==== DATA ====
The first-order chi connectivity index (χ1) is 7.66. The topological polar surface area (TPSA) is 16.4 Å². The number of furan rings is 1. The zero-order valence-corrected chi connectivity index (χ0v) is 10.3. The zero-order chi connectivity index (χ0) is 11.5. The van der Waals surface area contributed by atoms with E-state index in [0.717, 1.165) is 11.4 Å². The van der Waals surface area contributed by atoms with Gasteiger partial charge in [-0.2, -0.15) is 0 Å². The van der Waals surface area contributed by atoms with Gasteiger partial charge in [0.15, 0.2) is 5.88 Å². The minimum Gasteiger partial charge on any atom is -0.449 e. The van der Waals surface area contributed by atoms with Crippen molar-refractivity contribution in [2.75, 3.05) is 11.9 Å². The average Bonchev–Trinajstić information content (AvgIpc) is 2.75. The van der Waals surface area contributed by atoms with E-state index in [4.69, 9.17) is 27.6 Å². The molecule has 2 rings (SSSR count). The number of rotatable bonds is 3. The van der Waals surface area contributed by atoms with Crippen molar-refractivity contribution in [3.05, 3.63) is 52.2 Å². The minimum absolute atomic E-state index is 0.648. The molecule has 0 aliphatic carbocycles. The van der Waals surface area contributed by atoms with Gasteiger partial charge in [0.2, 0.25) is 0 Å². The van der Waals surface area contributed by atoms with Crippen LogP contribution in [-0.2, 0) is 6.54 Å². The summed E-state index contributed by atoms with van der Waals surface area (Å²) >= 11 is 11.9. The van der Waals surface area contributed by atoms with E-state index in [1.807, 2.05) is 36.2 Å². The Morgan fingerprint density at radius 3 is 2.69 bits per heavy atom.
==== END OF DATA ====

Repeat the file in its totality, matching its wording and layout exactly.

The first-order chi connectivity index (χ1) is 7.66. The topological polar surface area (TPSA) is 16.4 Å². The number of furan rings is 1. The zero-order valence-corrected chi connectivity index (χ0v) is 10.3. The zero-order chi connectivity index (χ0) is 11.5. The van der Waals surface area contributed by atoms with E-state index in [0.717, 1.165) is 11.4 Å². The van der Waals surface area contributed by atoms with Gasteiger partial charge in [-0.2, -0.15) is 0 Å². The van der Waals surface area contributed by atoms with Gasteiger partial charge in [0.15, 0.2) is 5.88 Å². The minimum Gasteiger partial charge on any atom is -0.449 e. The van der Waals surface area contributed by atoms with Crippen molar-refractivity contribution in [2.75, 3.05) is 11.9 Å². The average Bonchev–Trinajstić information content (AvgIpc) is 2.75. The van der Waals surface area contributed by atoms with E-state index in [4.69, 9.17) is 27.6 Å². The molecule has 2 rings (SSSR count). The number of rotatable bonds is 3. The van der Waals surface area contributed by atoms with Crippen molar-refractivity contribution in [3.05, 3.63) is 52.2 Å². The minimum absolute atomic E-state index is 0.648. The molecule has 0 aliphatic carbocycles. The van der Waals surface area contributed by atoms with Gasteiger partial charge in [0.2, 0.25) is 0 Å². The van der Waals surface area contributed by atoms with Crippen LogP contribution in [-0.2, 0) is 6.54 Å². The summed E-state index contributed by atoms with van der Waals surface area (Å²) >= 11 is 11.9. The van der Waals surface area contributed by atoms with E-state index in [1.807, 2.05) is 36.2 Å². The Morgan fingerprint density at radius 3 is 2.69 bits per heavy atom.